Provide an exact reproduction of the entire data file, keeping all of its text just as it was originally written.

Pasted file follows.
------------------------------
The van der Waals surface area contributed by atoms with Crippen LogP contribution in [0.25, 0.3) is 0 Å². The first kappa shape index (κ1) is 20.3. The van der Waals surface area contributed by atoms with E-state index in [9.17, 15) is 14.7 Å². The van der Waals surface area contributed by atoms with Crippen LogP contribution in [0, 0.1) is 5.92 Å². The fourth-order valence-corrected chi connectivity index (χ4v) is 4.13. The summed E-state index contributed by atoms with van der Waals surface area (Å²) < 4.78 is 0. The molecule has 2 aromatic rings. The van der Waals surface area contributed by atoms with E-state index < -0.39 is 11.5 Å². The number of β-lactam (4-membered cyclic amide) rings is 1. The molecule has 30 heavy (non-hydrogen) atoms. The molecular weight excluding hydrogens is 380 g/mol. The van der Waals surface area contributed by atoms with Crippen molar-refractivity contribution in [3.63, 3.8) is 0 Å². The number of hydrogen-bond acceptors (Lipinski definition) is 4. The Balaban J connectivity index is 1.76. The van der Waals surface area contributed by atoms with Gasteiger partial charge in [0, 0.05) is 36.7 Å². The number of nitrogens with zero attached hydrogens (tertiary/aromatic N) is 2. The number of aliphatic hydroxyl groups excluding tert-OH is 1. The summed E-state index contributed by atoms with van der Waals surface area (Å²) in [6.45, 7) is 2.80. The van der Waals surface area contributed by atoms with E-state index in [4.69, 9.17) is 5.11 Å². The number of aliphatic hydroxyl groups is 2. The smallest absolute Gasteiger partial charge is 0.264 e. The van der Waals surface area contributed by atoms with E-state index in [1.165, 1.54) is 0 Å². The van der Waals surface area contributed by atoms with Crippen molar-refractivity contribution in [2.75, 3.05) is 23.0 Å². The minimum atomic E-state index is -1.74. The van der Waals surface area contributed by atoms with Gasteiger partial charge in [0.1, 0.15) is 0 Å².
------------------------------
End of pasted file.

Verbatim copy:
The van der Waals surface area contributed by atoms with Crippen LogP contribution in [0.25, 0.3) is 0 Å². The first kappa shape index (κ1) is 20.3. The van der Waals surface area contributed by atoms with E-state index in [9.17, 15) is 14.7 Å². The van der Waals surface area contributed by atoms with Crippen LogP contribution in [0, 0.1) is 5.92 Å². The fourth-order valence-corrected chi connectivity index (χ4v) is 4.13. The summed E-state index contributed by atoms with van der Waals surface area (Å²) < 4.78 is 0. The molecule has 2 aromatic rings. The van der Waals surface area contributed by atoms with E-state index < -0.39 is 11.5 Å². The number of β-lactam (4-membered cyclic amide) rings is 1. The molecule has 30 heavy (non-hydrogen) atoms. The molecular weight excluding hydrogens is 380 g/mol. The van der Waals surface area contributed by atoms with Crippen molar-refractivity contribution in [3.63, 3.8) is 0 Å². The number of hydrogen-bond acceptors (Lipinski definition) is 4. The Balaban J connectivity index is 1.76. The van der Waals surface area contributed by atoms with Gasteiger partial charge in [0, 0.05) is 36.7 Å². The number of nitrogens with zero attached hydrogens (tertiary/aromatic N) is 2. The number of aliphatic hydroxyl groups excluding tert-OH is 1. The summed E-state index contributed by atoms with van der Waals surface area (Å²) in [6.45, 7) is 2.80. The van der Waals surface area contributed by atoms with E-state index in [4.69, 9.17) is 5.11 Å². The number of aliphatic hydroxyl groups is 2. The smallest absolute Gasteiger partial charge is 0.264 e. The van der Waals surface area contributed by atoms with E-state index in [1.165, 1.54) is 0 Å². The van der Waals surface area contributed by atoms with Crippen molar-refractivity contribution in [2.75, 3.05) is 23.0 Å². The minimum atomic E-state index is -1.74. The van der Waals surface area contributed by atoms with Gasteiger partial charge in [0.1, 0.15) is 0 Å².